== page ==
A kitchen survival kit for college-bound kids

For many of our college-bound kids, back to school means living on their own for the first time. The realization that their apartment doesn’t include a cook or a kitchen consultant (Mom) can be more than shocking.

I used to get panic phone regularly with questions like “How long does it take to boil water?” How do I preheat my oven?” “What do I do to my pan that’s burned black?’ and “How many chickens do I need to feed eight for Shabbat?”

A great gift to send off with your collegiate is a kitchen survival kit containing a couple of good quality nonstick skillets and saucepans, heavy-duty foil roasting pans, an immersion blender (for soups and smoothies), a copy of “Cooking for Dummies” and a refrigerator sign that says, “When in doubt, throw it out.”

Most importantly, include some simple one-dish- meal-style recipes like those below. Their cooking skills will develop with trial and error and tasty, well balanced meals will replace the prerequisite pizzas, burgers and nutrition-empty munchies. All recipes can be doubled.

Pasta with Tuna and Tomatoes | Serves 2

6 oz. pasta (about 21/2 cups)
2 Tbs. olive oil
14 1/2-oz. can chopped tomatoes
1/2 cup pitted black olives, quartered
1/2 cup chopped fresh basil
6-oz. can solid white tuna packed in water, undrained

Cook pasta in a large saucepan of boiling salted water until just tender but still firm to bite, stirring occasionally.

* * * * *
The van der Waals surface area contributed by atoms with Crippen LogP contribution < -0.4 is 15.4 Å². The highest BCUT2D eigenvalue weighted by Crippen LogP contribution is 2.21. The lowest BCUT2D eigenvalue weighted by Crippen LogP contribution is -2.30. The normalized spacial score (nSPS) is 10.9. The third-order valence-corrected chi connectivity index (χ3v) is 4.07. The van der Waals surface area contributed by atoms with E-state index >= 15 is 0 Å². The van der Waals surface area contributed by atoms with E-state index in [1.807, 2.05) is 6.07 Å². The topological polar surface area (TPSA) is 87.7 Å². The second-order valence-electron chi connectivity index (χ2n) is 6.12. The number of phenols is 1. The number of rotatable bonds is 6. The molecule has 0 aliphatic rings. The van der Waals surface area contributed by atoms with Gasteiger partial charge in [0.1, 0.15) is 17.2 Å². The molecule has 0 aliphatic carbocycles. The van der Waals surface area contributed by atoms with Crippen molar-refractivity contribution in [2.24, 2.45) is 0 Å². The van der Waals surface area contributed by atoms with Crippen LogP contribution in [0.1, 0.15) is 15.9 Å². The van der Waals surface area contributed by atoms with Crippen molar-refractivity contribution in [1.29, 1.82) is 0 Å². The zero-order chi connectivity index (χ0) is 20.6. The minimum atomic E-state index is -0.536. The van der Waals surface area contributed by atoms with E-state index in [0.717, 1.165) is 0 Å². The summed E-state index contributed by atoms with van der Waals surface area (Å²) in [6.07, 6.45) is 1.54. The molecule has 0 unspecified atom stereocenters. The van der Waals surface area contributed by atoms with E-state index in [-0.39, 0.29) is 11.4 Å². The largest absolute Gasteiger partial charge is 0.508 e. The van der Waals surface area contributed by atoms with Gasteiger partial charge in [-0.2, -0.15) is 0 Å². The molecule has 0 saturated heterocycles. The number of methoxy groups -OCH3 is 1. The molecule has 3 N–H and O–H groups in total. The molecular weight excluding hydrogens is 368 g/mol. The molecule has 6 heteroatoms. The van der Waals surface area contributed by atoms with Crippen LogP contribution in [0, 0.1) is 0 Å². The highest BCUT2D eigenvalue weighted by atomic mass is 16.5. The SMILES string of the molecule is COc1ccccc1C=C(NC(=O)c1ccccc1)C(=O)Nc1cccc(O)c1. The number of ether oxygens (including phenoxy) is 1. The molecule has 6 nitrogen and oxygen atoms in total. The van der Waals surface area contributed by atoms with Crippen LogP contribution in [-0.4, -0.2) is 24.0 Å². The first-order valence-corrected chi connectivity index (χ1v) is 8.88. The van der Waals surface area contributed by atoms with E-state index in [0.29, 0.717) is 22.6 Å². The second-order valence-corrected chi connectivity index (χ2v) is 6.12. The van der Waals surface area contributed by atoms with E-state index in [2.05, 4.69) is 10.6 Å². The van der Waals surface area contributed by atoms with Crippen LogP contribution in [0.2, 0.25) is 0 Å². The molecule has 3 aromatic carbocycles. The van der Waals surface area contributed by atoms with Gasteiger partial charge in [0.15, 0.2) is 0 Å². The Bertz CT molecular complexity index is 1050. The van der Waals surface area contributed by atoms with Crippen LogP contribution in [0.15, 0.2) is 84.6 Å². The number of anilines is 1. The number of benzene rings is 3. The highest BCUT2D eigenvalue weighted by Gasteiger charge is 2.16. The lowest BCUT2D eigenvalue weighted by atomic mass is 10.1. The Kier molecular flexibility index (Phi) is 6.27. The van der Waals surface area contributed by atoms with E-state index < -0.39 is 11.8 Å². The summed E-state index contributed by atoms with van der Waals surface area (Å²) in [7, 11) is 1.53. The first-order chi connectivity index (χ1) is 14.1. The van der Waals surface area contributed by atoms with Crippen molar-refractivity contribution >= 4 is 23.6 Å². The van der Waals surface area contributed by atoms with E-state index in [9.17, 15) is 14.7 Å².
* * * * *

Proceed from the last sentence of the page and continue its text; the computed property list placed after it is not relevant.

Meanwhile, heat 2 Tbs. olive oil in heavy large skillet over medium-high heat. Add tomatoes, olives and basil and bring sauce to simmer.

Drain pasta thoroughly. Mix pasta and tuna with its water into sauce. Toss to heat pasta through, breaking up tuna into large pieces with fork, about 3 minutes. Season pasta with salt and pepper and serve immediately.

Lentil Soup | Serves 2

11/2 Tbs. olive oil
1 1/2 cups diced hot dogs (optional)*
2 tsp. dried oregano
3 cups (or more) canned low-salt chicken or vegetable broth
1 cup brown lentils, rinsed
14 1/2 oz. can diced tomatoes

Heat oil in heavy large saucepan over medium-high heat. Add hot dogs and oregano, stirring until meat begins to brown, about 2 minutes. Add 3 cups broth and lentils and bring to boil. Reduce heat to medium, cover and simmer until lentils are tender, about 20 minutes. Add tomatoes with juices; simmer uncovered 2 minutes. Add more broth by 1/4 cupfuls to thin soup, if desired. Season with salt and pepper.

*For a good vegetarian alternative, use 2 portobello mushroom caps, diced.

Easy One-Pan Roast Chicken with Vegetables | Serves 4

4 lb. chicken
4 Tbs. olive oil
3 large potatoes (about 2 lbs.), peeled, quartered lengthwise, then halved crosswise
4 large carrots, peeled, quartered lengthwise, halved crosswise
6 celery stalks, cut into 3-inch pieces
1 1/2 tsp. dried oregano
3/4 tsp. garlic powder

Preheat oven to 425 degrees. Rinse chicken; pat dry with paper towels. Rub chicken with 1 Tbs. oil; sprinkle with salt and pepper. Place in center of large roasting pan. Roast 15 minutes.

Meanwhile, toss potatoes, carrots and celery with remaining olive oil in large bowl to coat. Crumble oregano in small bowl; mix in garlic powder. Sprinkle all but 1/4 tsp. oregano mixture over vegetables; toss to coat.

Arrange vegetables around chicken in roasting pan. Sprinkle chicken with remaining oregano mixture. Roast chicken and vegetables until cooked through and golden, brushing chicken once with any pan juices and turning vegetables over once with spatula, about 1 hour. Arrange chicken and vegetables on platter. Scrape any pan juices into bowl and serve alongside meat.

Louise Fiszer is a Palo Alto cooking teacher, author and the co-author of “Jewish Holiday Cooking.” Her columns alternate with those of Rebecca Ets-Hokin. Questions and recipe ideas can be sent to j. or to [email protected].